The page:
Monday, February 4, 2013

Winter Hibernation


Winter Hibernation

As I’ve said on many occasions, I am a summer girl. I was born in the middle of summer and relish the sun, landscaping, gardening, the smell of freshly cut grass, the aroma and beauty of my roses, the feel of a warm breeze on my skin, watching the humming birds flitting about and sipping a glass of wine on the deck in the evening.

I am resistant to cold weather, having to wear socks, shoveling snow, trudging through inclement weather to fetch the mail or feed the birds, being stuck in traffic jams as a result of ice covered roads, leaving for work in the dark only to drive home in the dark, living in an environment of closed windows and frigid tile floors, and dealing with frozen fingers and cold feet.  In winter, I tend to hibernate. I am less social. I hunker down, stay home, withdraw from the world, acts as an organizing / cleaning maniac, drink copious amounts of green tea, and wait for spring. I eat cookies and put on my winter layer of fat. Apparently I’m part bear. I use any excuse to skip a social engagement, miss a yoga class, avoid commuting to my office, or even check the mail. Perhaps because I’ve slid down our ski slope of a driveway more times than I care to count on my backside.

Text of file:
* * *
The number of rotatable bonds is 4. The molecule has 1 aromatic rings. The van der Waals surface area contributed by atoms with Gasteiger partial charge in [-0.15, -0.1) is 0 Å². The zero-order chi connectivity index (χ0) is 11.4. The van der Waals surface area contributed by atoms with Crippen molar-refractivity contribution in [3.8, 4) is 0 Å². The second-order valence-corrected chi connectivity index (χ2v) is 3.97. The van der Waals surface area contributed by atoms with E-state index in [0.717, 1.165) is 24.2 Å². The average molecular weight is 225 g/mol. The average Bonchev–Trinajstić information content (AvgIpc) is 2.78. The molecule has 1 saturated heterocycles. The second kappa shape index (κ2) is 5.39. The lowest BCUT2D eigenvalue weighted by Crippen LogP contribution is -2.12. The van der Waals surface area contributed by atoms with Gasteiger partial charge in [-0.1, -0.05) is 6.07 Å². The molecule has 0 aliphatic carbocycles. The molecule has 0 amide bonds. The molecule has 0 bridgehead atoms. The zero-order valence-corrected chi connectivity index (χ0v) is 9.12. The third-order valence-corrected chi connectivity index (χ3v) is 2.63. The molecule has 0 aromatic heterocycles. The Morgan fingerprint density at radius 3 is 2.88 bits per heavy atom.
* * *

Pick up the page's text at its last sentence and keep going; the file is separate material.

In my youth I relished cold weather, felt exhilarated by frosty mornings, mounds of snow, watching my breath as I exhaled. I loved sweaters, wool, tights, cords, turtlenecks, throwing snowballs and basketball games. As a young adult I indulged in fur, extravagant hats, whimsical sweaters, stylish boots, Colts football games and happy hours.

But maybe it isn’t a bad thing. Perhaps my hibernation in winter helps me regenerate so that I have the energy and desire to participate in my spring and summer activities. When the trees start to leaf and the flowers start peaking through the earth, I know it is time to think about planting tomatoes, the new wisteria that will, this time, bloom, practice my wet plate photography and prepare for the 150th  Civil War Anniversary events, look forward to digging in the soil, and celebrate the sun.  As a summer girl I thrive in the heat, I am more of a social animal, I can embrace humanity and celebrate light.

Whatever Mr. Groundhog predicts, I know summer is just around the corner. And I am ready.  

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